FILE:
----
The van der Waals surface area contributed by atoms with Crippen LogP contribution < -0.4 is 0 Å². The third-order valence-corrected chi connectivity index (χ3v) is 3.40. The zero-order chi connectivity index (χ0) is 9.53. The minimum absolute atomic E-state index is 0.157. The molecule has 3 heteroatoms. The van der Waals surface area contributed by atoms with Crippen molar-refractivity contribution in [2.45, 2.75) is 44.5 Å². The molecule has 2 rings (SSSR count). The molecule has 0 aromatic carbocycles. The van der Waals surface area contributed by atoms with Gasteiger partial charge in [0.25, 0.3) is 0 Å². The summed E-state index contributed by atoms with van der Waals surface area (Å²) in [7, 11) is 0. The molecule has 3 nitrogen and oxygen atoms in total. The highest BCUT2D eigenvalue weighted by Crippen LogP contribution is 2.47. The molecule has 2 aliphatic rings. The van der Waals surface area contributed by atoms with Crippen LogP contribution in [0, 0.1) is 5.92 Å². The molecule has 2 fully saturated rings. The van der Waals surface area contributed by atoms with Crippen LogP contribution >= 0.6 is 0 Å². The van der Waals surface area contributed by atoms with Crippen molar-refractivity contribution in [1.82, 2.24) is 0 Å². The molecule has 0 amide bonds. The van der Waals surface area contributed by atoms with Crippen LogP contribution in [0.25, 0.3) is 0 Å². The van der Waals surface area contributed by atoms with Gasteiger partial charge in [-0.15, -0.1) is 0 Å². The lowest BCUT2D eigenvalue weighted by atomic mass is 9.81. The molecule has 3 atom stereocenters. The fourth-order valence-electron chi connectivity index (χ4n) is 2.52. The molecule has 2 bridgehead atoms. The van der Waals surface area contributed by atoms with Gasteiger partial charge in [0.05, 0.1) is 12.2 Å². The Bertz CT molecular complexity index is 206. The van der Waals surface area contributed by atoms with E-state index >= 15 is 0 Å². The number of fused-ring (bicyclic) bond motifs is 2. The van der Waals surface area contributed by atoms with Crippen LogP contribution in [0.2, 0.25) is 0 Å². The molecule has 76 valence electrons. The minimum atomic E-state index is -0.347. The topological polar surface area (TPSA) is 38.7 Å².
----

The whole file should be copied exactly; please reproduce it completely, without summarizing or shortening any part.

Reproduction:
The van der Waals surface area contributed by atoms with Crippen LogP contribution < -0.4 is 0 Å². The third-order valence-corrected chi connectivity index (χ3v) is 3.40. The zero-order chi connectivity index (χ0) is 9.53. The minimum absolute atomic E-state index is 0.157. The molecule has 3 heteroatoms. The van der Waals surface area contributed by atoms with Crippen molar-refractivity contribution in [2.45, 2.75) is 44.5 Å². The molecule has 2 rings (SSSR count). The molecule has 0 aromatic carbocycles. The van der Waals surface area contributed by atoms with Gasteiger partial charge in [0.25, 0.3) is 0 Å². The summed E-state index contributed by atoms with van der Waals surface area (Å²) in [7, 11) is 0. The molecule has 3 nitrogen and oxygen atoms in total. The highest BCUT2D eigenvalue weighted by Crippen LogP contribution is 2.47. The molecule has 2 aliphatic rings. The van der Waals surface area contributed by atoms with Crippen LogP contribution in [0, 0.1) is 5.92 Å². The molecule has 2 fully saturated rings. The van der Waals surface area contributed by atoms with Crippen LogP contribution >= 0.6 is 0 Å². The van der Waals surface area contributed by atoms with Crippen molar-refractivity contribution in [1.82, 2.24) is 0 Å². The molecule has 0 amide bonds. The van der Waals surface area contributed by atoms with Crippen LogP contribution in [0.25, 0.3) is 0 Å². The van der Waals surface area contributed by atoms with Gasteiger partial charge in [-0.15, -0.1) is 0 Å². The lowest BCUT2D eigenvalue weighted by atomic mass is 9.81. The molecule has 3 atom stereocenters. The fourth-order valence-electron chi connectivity index (χ4n) is 2.52. The molecule has 2 bridgehead atoms. The van der Waals surface area contributed by atoms with Gasteiger partial charge in [0.05, 0.1) is 12.2 Å². The Bertz CT molecular complexity index is 206. The van der Waals surface area contributed by atoms with E-state index >= 15 is 0 Å². The number of fused-ring (bicyclic) bond motifs is 2. The van der Waals surface area contributed by atoms with Crippen LogP contribution in [0.2, 0.25) is 0 Å². The molecule has 76 valence electrons. The minimum atomic E-state index is -0.347. The topological polar surface area (TPSA) is 38.7 Å².